voices from the past


New Country

by Mary Hannay Foott (1846-1918)

Australian writer

Conde had come with us all the way
 Eight hundred miles but the fortnight's rest
Made him fresh as a youngster, the sturdy bay!
 And Lurline was looking her very best.

Weary and footsore, the cattle strayed
 'Mid the silvery saltbush well content;
Where the creeks lay cool 'neath the gidya's shade
 The stock-horses clustered, travel-spent.

In the bright spring morning we left them all
 Camp, and cattle, and white, and black
And rode for the Range's westward fall,
 Where the dingo's trail was the only track.

Slow through the clay-pans, wet to the knee,
 With the cane-grass rustling overhead;
Swift o'er the plains with never a tree;
 Up the cliffs by a torrent's bed.

Bridle on arm for a mile or more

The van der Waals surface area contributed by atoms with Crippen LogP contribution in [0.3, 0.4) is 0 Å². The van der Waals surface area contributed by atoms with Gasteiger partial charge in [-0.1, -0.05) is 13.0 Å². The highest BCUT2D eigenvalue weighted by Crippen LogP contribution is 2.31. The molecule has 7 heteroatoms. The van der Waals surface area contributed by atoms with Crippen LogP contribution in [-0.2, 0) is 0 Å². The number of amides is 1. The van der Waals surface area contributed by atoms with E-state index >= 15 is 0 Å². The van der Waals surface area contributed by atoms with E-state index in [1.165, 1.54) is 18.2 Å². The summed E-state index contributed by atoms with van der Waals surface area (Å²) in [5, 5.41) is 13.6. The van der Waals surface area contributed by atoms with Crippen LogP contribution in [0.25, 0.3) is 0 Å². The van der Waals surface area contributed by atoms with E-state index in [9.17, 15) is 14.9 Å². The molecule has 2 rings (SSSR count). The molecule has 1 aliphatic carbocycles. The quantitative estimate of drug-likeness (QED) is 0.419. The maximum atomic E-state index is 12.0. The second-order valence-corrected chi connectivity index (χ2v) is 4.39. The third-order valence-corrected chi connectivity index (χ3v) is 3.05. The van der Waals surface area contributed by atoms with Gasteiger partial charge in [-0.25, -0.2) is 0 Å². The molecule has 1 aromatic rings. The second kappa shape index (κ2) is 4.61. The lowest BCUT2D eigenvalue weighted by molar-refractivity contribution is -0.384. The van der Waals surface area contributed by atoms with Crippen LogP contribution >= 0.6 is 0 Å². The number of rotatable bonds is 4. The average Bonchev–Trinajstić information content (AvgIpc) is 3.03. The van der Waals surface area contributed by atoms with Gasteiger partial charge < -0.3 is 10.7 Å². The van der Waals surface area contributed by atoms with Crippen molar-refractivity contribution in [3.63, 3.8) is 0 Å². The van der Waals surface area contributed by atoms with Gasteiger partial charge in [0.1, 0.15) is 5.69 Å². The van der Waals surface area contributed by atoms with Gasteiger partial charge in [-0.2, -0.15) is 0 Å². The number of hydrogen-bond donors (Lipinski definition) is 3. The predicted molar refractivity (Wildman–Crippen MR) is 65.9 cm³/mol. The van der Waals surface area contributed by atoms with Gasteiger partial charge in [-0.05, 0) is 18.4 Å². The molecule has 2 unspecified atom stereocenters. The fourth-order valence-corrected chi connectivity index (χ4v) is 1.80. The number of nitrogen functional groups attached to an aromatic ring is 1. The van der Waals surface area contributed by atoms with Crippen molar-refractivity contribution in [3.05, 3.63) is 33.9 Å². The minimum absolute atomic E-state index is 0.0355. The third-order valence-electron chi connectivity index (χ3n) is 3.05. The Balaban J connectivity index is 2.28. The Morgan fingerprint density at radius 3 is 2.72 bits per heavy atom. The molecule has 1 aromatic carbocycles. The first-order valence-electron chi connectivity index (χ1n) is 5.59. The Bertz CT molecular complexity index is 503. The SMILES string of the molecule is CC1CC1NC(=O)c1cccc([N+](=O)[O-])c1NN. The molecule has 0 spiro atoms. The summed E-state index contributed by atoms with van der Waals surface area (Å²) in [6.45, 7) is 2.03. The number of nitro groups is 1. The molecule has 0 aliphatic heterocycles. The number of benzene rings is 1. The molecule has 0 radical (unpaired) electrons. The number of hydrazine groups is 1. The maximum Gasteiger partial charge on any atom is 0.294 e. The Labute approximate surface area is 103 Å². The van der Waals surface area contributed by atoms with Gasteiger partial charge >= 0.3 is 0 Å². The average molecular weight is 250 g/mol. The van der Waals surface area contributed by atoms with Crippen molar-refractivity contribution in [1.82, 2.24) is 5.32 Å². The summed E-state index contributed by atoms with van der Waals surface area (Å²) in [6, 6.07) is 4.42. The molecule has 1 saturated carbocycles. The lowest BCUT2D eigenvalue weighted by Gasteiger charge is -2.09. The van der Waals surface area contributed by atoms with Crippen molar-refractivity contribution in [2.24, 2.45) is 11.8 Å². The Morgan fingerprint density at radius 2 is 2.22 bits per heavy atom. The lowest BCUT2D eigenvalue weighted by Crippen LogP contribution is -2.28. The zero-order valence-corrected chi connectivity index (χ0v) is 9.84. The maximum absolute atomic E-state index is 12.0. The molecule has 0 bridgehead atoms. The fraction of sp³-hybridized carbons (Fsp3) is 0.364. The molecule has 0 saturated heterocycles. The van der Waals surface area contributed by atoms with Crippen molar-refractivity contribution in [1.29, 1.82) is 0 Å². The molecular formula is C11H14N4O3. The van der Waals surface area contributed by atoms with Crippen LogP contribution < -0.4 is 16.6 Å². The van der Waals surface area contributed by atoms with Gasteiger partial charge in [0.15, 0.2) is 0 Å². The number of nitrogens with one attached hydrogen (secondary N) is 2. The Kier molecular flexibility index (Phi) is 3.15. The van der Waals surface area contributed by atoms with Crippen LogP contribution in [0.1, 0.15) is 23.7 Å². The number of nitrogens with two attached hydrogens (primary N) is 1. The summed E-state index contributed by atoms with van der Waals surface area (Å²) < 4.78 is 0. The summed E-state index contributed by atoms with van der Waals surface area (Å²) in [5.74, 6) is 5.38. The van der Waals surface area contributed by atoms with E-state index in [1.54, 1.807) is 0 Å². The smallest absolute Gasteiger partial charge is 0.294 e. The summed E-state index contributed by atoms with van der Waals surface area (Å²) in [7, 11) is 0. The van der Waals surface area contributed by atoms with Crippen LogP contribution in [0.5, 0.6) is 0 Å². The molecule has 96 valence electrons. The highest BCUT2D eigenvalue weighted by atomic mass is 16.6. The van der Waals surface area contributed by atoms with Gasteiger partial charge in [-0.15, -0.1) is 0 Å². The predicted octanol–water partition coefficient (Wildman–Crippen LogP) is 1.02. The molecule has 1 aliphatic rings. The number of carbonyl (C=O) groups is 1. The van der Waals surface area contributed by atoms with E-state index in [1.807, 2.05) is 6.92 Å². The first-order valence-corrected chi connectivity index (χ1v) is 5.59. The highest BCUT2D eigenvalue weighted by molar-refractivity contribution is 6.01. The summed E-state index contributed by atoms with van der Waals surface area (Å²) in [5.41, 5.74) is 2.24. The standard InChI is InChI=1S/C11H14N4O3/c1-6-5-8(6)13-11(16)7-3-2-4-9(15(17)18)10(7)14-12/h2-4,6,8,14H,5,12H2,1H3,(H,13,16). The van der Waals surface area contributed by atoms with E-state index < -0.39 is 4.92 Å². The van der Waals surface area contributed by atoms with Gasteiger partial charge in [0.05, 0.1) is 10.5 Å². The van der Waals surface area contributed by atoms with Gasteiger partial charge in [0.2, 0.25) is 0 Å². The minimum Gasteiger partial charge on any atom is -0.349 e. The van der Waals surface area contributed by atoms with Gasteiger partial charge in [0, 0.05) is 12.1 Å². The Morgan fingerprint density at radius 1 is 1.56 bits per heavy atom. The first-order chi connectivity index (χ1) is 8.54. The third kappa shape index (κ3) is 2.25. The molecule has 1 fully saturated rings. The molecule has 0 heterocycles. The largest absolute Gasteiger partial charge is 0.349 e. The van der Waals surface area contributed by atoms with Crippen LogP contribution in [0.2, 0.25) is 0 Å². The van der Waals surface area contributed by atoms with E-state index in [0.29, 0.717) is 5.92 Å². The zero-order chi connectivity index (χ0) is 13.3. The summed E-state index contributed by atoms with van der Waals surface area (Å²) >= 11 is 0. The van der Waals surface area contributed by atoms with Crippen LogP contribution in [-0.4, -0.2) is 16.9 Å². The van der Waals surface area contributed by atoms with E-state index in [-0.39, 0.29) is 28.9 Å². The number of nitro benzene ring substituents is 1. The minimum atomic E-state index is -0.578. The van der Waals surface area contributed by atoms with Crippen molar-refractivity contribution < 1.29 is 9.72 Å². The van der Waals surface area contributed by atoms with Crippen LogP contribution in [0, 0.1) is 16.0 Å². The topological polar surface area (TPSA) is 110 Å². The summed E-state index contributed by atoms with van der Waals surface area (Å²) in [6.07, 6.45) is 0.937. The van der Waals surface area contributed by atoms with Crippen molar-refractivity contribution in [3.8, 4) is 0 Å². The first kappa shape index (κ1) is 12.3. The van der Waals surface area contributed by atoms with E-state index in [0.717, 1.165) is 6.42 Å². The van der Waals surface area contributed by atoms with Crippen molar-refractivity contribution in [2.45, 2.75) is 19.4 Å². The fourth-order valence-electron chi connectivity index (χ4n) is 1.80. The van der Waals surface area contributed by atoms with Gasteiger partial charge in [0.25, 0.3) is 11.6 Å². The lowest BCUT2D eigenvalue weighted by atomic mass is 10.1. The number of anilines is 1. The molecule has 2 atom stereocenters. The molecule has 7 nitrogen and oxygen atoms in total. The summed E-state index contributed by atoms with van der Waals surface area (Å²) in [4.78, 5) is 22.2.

We toiled, ere we reached Bindanna's verge
And saw as one sees a far-off shore
 The blue hills bounding the forest surge.

An ocean of trees, by the west wind stirred,
 Rolled, ever rolled, to the great cliff's base;
And its sound like the noise of waves was heard
 'Mid the rocks and the caves of that lonely place.

* * * * *

We recked not of wealth in stream or soil
 As we heard on the heights the breezes sing;
We felt no longer our travel-toil;
 We feared no more what the years might bring.

About the Author

See our page on Mary Hannay Foott. Includes a linked list of all her writing available on our website.

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